The luxury cruise BDMs don’t seem to come to town as often as their mass market counterparts. But when they do make an appearance, I always hear travel agents lament about how they wish they had luxury clients to book on those ships. My response to them: you do, you just don’t realize it. The majority of my clients are not independently wealthy; nowhere close to it. They do manage to travel comfortably, although not over the top.
All the same, I can sell clients on cruising Regent Seven Seas, especially when they are celebrating something momentous, like a 50th anniversary or 75th birthday. It doesn’t mean they’ll book RSSC every year, but they are open to the idea when it’s something truly to be celebrated. And we’re not necessarily talking about booking them into the new 4,400 square foot Regent Suite on the Seven Seas Explorer (that only prices out to $5,000 per person per night). But here is the key: luxury does not mean $5,000 per person per night. Luxury does not have to mean selling the house and two kidneys in order to pay for the trip of a lifetime. Read the rest of this entry »
Posted In: TRO SMITH
“One of the best things about today’s customers is their appreciation of top-notch service. They see it when it is there, and they tend to patronize businesses that consistently offer it.”
Guerilla Marketing Attack by Jay Conrad Levinson, page 149
My wife and I were recently having dinner at a hotel restaurant in Reno, NV. By my definition it was just another hotel and just another hotel restaurant. It was time to eat and the convenience of this eatery took precedent over hunting for the perfect culinary experience in Reno.
That is when Casey appeared on the scene and began to perform his subtle magic. What he did exactly is not the point of today’s insertion. The fact that we both took immediate notice to what he did and, more importantly, appreciated the way he did it is the point. Read the rest of this entry »
“With the influx of small businesses in all categories of products and services, only the most aggressive marketers will survive.”
Guerilla Marketing Attack by Jay Conrad Levinson, page 77
I am not certain that I care for the word aggressive here, but I know what the author is trying to say. I might have chosen the words, serious, persistent, creative, focused, thick-skinned, or whacky. Aggressive conjures up thoughts of fisticuffs. Maybe it is just me.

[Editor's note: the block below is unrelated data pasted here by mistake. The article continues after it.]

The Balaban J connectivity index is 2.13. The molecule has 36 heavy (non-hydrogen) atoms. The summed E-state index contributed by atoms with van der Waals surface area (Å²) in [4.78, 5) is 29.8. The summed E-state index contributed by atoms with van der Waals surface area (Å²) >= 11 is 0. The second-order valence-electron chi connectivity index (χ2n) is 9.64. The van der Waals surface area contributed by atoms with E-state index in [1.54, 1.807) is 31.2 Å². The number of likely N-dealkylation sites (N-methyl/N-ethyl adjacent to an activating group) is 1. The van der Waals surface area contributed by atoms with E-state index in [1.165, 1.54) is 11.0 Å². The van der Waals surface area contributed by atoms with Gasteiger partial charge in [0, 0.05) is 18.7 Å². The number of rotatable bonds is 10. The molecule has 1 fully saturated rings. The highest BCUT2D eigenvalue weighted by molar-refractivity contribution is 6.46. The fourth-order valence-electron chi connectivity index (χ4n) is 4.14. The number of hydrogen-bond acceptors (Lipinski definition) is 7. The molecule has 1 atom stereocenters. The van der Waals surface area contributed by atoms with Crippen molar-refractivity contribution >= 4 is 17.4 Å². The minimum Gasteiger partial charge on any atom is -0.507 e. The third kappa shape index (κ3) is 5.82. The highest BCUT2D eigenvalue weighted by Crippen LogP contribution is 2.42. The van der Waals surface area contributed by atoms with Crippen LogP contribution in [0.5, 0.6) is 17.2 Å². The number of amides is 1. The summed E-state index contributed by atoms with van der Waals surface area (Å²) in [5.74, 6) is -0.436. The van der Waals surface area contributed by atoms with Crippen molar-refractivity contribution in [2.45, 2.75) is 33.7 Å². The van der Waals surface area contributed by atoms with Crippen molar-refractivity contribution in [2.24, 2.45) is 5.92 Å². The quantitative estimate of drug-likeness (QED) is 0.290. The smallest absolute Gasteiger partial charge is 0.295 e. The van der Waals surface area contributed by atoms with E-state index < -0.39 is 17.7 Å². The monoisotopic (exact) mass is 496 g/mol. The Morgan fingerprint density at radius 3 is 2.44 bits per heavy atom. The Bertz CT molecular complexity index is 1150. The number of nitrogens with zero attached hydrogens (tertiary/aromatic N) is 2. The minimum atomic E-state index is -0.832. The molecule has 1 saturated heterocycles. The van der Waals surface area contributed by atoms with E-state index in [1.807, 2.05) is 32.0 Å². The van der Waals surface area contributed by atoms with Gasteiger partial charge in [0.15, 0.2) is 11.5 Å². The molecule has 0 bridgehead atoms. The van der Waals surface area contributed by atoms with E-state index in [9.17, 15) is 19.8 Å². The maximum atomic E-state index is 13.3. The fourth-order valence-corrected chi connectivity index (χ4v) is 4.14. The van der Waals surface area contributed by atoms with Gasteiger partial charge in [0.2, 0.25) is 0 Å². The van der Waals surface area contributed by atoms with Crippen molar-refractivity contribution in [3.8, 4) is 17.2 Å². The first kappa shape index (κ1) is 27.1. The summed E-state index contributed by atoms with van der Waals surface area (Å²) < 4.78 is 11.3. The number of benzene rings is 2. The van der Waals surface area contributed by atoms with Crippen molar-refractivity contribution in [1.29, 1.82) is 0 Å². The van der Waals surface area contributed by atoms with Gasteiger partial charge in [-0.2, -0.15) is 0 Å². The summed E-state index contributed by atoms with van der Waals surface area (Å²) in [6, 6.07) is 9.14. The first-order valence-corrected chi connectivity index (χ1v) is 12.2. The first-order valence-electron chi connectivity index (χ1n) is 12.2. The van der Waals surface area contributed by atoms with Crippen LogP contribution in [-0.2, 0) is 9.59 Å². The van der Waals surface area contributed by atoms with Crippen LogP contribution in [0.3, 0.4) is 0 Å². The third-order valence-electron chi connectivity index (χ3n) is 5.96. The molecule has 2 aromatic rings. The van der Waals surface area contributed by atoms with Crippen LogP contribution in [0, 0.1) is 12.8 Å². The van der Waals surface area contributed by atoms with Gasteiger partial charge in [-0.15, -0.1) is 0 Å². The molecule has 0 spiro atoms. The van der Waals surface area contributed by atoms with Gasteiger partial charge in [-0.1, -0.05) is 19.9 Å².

With thanks going to the fluctuating economy, the introduction of the Internet, and the ease of running a business from any table in your house, small business and entrepreneurship has become tantamount to an epidemic. (Albeit a good one.) Read the rest of this entry »
Posted In: Supplier Profile
MONEYBACK is Mexico’s leading tax refund service provider for international travelers with over 55 service locations throughout the country covering 98% of all the points of departure. MONEYBACK opened its doors in August 2008, offering tax refund services in Mexico City and Los Cabos. Since then, the company has expanded to Cancun, Cozumel, Puerto Vallarta, and Guadalajara, among many other destinations in Mexico. Operated by travel industry professionals who understand the needs of international travelers visiting Mexico, MONEYBACK prides itself in offering fast and efficient tax refund services to leisure and business travelers. Read the rest of this entry »
Posted In: Point-to-Point
As kids, we were often asked, “So what do you want to be when you grow up?” Back then, a pretty clear picture usually came up – doctor, nurse, teacher, pilot, accountant, or maybe a designer, mechanic, or artist. What you wanted to do back then, versus what you wound up doing in your career undoubtedly changed a bit. Today when we go to professional networking and social events, we’re always asked, “So what do you do?” The 30-second elevator pitch is expected. Although I’ve tweaked it, I silently think, “But I do more than that! I wear multiple hats!” As travel professionals, how do we successfully steer and grow our businesses while having to wear all those different hats? Read the rest of this entry »